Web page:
A proposal to expand mining zones in Clark County is going back to the drawing board after planners heard an earful from worried residents.
The update would expand Clark County’s surface mining overlay — that is, the areas where mining is potentially allowed — mostly in the east and north parts of the county. Changes largely mirrored a 2005 inventory of mineral resources drawn up by the state Department of Natural Resources. A local Mineral Lands Task Force began looking at the issue last year.
A new map and code language was scheduled to go before the county Planning Commission this month. But at a July open house attended by almost 100 people, residents offered concerns they said need to be addressed first, said county planner Michael Mabrey. That prompted officials to cancel an Aug. 16 hearing and do more work on the proposal.
Among citizens’ worries: making sure the overlay doesn’t endanger the East Fork of the Lewis River and other waterways, improving enforcement of rules on existing mining operations before potentially opening up more land, and reducing impact to rural residential areas. Some said people who own property don’t always own historic mining claims on the same land.
“It was kind of a broad range of issues,” Mabrey said.
Plenty of people hailed from the Livingston Mountain and Yacolt Mountain areas, Mabrey said. That’s where quarry operations have already caused neighbors headaches, and threatened the quality — and quantity — of their well water in some cases.
Hurdles would remain
Mabrey said expanding the county’s mining overlay doesn’t automatically open those areas up to new blasting and drilling. Any proposed operation would still have to clear the same hurdles and scrutiny as others.
“Essentially, all it does is add surface mining as a permitted use. You still have to go through the permitting process,” Mabrey said. “It’s not exactly a blank check.”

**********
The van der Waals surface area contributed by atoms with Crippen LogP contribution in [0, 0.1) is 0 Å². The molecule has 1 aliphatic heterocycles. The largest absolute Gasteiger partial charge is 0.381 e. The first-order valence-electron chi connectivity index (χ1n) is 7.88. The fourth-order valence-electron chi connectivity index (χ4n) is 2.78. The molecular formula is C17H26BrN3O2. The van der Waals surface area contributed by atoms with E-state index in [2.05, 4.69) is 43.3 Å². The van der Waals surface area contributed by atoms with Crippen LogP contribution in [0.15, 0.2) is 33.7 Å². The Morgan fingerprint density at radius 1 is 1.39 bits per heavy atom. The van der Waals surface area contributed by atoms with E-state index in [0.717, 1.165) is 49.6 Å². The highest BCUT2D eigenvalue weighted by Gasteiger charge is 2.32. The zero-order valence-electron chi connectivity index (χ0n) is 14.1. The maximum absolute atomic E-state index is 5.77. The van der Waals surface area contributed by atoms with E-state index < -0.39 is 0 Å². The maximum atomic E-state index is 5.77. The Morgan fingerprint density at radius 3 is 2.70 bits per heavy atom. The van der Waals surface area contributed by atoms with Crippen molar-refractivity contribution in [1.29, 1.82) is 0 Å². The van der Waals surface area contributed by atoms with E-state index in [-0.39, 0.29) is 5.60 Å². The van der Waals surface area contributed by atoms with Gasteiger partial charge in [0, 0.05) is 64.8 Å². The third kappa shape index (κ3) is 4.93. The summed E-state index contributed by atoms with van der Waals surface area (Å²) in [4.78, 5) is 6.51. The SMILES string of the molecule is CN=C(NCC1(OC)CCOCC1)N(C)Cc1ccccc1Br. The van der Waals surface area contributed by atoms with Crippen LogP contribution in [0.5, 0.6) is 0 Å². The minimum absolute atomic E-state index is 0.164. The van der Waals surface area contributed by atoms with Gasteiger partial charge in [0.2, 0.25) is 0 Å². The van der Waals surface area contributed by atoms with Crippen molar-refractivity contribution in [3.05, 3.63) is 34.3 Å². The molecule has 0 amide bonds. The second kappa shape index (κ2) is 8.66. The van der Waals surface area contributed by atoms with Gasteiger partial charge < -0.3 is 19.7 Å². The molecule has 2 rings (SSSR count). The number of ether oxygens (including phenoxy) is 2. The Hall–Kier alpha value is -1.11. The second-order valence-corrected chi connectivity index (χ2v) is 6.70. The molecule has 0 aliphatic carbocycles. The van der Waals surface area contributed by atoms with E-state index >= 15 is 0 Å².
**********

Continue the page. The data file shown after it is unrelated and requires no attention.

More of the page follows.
Clark County last updated its mining rules and overlay map in the mid-1990s. Planners are working on a revision in part due to new state rules and the recently identified resources, Mabrey said. The process could wrap up as soon as next year, well before the county’s next comprehensive plan update, due in 2016, he said.
At this point, “there is no proposed map,” Mabrey said. The task force will reconvene this fall to come up with a new version that could scale back the potential mining areas. The initial map placed the mining overlay on both identified and “hypothetical” resources. That may not be the case the second time around.
The earlier map and rules were intended to be a draft, not a final product, said Richard Dyrland, a member of the task force that helped shape them. The ultimate goal is finding the right balance between natural resources and the economic needs of the area, he said.
“There are alternatives, and there’s room to adjust,” Dyrland said.
Future open house meetings or hearing dates will depend on the progress the task force makes later year, Mabrey said. Any final proposal will have to go through the Clark County commissioners for approval.
“We may be getting to the hard part now,” Mabrey said.